One of the main human factors influencing our planet’s crisis of global warming is our excessive output of carbon dioxide, as a result of automobiles, manufacturing operations and so on. The many pitfalls of burning fossil fuels for energy has modern researchers scrambling to find the next affordable, effective green energy source.
While many advancements have been made in solar and wind power, scientists from the Lawrence Berkeley National Laboratory are looking at another source as well – turning carbon dioxide itself into clean energy through artificial photosynthesis.
The authors of a recent press release describing the technology state, “the excessive atmospheric carbon dioxide that is driving global climate change could be harnessed into a renewable energy technology that would be a win for both the environment and the economy.”
Photosynthesis is the process by which plants convert carbon dioxide into energy in the form of sugar. The idea of synthesizing this process is not new – it has been in the works for years – but it has proven to be highly complex. The new research from Berkeley has singled out an important step in the process, which may help to move science ahead in leaps and bounds.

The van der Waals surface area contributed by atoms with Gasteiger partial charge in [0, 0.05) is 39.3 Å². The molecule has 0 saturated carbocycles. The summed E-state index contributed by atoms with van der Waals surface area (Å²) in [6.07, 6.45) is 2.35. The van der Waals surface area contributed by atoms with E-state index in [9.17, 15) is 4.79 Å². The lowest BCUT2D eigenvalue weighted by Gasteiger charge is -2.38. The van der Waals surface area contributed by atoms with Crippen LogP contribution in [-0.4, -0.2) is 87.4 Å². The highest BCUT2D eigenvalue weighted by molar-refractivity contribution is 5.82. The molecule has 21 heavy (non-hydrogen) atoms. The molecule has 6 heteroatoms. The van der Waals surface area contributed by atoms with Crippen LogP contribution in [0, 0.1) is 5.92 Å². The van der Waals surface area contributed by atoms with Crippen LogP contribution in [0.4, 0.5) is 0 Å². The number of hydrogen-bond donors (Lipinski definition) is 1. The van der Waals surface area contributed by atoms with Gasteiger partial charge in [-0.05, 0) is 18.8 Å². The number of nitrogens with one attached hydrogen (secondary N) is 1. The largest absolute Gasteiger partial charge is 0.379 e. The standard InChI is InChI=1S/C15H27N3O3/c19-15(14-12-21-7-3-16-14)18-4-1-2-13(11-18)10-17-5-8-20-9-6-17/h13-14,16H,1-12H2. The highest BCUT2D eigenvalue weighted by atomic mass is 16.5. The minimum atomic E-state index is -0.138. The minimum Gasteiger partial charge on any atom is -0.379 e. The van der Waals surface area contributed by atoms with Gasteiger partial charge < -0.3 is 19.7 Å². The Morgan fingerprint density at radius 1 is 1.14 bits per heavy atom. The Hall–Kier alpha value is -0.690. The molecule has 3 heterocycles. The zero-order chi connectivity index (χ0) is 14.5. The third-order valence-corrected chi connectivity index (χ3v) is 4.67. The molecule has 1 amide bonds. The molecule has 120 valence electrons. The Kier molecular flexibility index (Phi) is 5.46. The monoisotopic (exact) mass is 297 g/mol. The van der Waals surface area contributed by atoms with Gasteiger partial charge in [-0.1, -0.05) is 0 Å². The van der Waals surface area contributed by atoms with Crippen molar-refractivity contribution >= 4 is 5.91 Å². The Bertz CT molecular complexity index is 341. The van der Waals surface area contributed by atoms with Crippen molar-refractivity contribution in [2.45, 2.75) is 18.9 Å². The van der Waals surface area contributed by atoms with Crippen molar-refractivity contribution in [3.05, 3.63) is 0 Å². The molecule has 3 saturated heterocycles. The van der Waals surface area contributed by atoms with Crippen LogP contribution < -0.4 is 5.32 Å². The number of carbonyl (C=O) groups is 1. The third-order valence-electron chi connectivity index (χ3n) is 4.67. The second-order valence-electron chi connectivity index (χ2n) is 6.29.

A stumbling block in the development of artificial photosynthesis has been the hunt for a suitable catalyst – a material that helps foster a reaction. Using gold-copper bimetallic nanoparticles, Berkeley researchers have singled out two factors needed to engineer such a catalyst. They found that a successful catalyst needs to have specific electronic and geometric effects.
Lead researcher Peidong Yang explains, “acting synergistically, the electronic and geometric effects dictate the binding strength for reaction intermediates and consequently the catalytic selectivity and efficiency in the electrochemical reduction of carbon dioxide. In the future, the design of carbon dioxide reduction catalysts with good activity and selectivity will require the careful balancing of these two effects as revealed in our study.”
While more research has yet to be performed, Yang and his colleagues are confident that their study will aid in artificial photosynthesis technology. In a world where carbon dioxide emissions are becoming an increasing concern, such a technology could greatly change things for the better.
-The Alternative Daily